One of the oddities of extinction is that despite its finality and irrevocability, we’re almost never there to watch it happen.
One of the oddities of extinction is that despite its finality and irrevocability, we’re almost never there to watch it happen, even as it’s happening on our watch like never before. Sequestered behind our gadgets, nobody will be around to see the last skipperling to die. Its demise won’t really hurt, not like the death of a loved one, the closing of the local bookstore, or the loss of civility in our public discourse.
So we environmentalists practice a kind of identity politics of the charismatic, enlisting polar bears, gorillas, pandas and other charismatic megafauna in the fight to protect all endangered species. That’s fine. These animals warrant our sympathies, even if the vast majority of us will never see one or know tangible value from them. For better or worse, they are avatars to actual nature.
Extinction of experience and meaning
What worries me more is that most Americans know little of — and care even less about — the spectacular natural diversity surrounding every one of us. We are ignorant of the rainbow of warblers — dozens of species — passing through in migration each spring. We overlook the orchids growing in roadside ditches. Most of us cannot identify what’s singing or croaking or buzzing in our own backyards.
The lepidopterist, writer, and conservationist Robert Michael Pyle calls this the “extinction of experience” — our estrangement from the familiar. If we do not know what lives next to us, we will not notice when it’s gone.
“So it goes, on and on, the extinction of experience sucking the life from the land, the intimacy from our connections,” Pyle writes. “This is how the passing of otherwise common species from our immediate vicinities can be as significant as the total loss of rarities. People who care conserve; people who don’t know don’t care. What is the extinction of the condor to a child who has never known a wren?”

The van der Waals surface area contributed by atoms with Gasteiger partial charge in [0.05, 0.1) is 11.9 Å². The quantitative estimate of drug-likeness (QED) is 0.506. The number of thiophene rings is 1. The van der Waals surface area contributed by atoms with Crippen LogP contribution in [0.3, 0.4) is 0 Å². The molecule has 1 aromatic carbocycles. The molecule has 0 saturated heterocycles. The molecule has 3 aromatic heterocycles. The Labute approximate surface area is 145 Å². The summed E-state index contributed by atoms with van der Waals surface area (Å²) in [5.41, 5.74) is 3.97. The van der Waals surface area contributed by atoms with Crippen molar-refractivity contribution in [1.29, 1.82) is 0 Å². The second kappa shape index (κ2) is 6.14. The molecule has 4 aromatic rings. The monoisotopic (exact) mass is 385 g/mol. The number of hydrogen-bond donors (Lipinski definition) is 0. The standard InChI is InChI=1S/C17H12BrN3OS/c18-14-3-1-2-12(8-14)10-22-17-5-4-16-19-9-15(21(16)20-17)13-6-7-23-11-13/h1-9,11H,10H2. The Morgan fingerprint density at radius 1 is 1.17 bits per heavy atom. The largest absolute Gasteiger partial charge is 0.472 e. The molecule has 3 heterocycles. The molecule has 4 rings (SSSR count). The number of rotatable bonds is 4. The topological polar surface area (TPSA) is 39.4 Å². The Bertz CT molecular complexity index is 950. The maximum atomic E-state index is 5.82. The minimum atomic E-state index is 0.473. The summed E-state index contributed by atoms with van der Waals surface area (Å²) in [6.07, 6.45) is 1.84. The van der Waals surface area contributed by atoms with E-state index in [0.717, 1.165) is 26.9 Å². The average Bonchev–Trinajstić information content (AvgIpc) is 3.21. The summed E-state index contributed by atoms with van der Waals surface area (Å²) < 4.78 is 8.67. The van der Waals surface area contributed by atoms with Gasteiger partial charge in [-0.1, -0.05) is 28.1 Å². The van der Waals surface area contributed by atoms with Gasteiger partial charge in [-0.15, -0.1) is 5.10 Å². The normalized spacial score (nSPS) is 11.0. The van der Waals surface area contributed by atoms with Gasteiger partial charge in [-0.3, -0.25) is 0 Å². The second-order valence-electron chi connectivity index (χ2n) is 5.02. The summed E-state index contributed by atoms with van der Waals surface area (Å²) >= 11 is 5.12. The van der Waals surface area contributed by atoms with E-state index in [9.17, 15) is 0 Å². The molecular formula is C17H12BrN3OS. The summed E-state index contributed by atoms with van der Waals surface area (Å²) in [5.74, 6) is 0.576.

And there across our degraded commons, I see another tragedy: an extinction of meaning. Besides its practical achievements — not the least of which is the recovery of our national symbol, the bald eagle — the Endangered Species Act is a statement of our aspirations to live within our means in nature. As we encroach on plants and wildlife, as we push species to their limits, the act becomes more a statement about us. It recognizes that we can step back from our giant destructive footprints and try to make amends.
Yet this undermining the Endangered Species Act is an admission that we (or at least the people a minority of us have elected) don’t care about the vulnerable and imperiled anymore. When it comes to skipperlings and the silent nature we have pushed to the brink (like the carbon we pump into the atmosphere) there may soon be little practical or moral limitations on our excesses.
What has the skipperling done for us lately?
What has the skipperling done for us lately? Well, to be honest, not much. When it’s gone, the prairie will look pretty much the same. But not to me. It will be lacking something fundamental — like Fenway Park without the Green Monster, St. Louis without its Gateway Arch, or Yellowstone without eruptions of Old Faithful.
Without the skipperling, the prairie will become a prairie depleted. And so will we ourselves be depleted — not just of a little orange butterfly gone forever, but also of human awareness and restraint, an extinction of what it means to love and live responsibly in nature.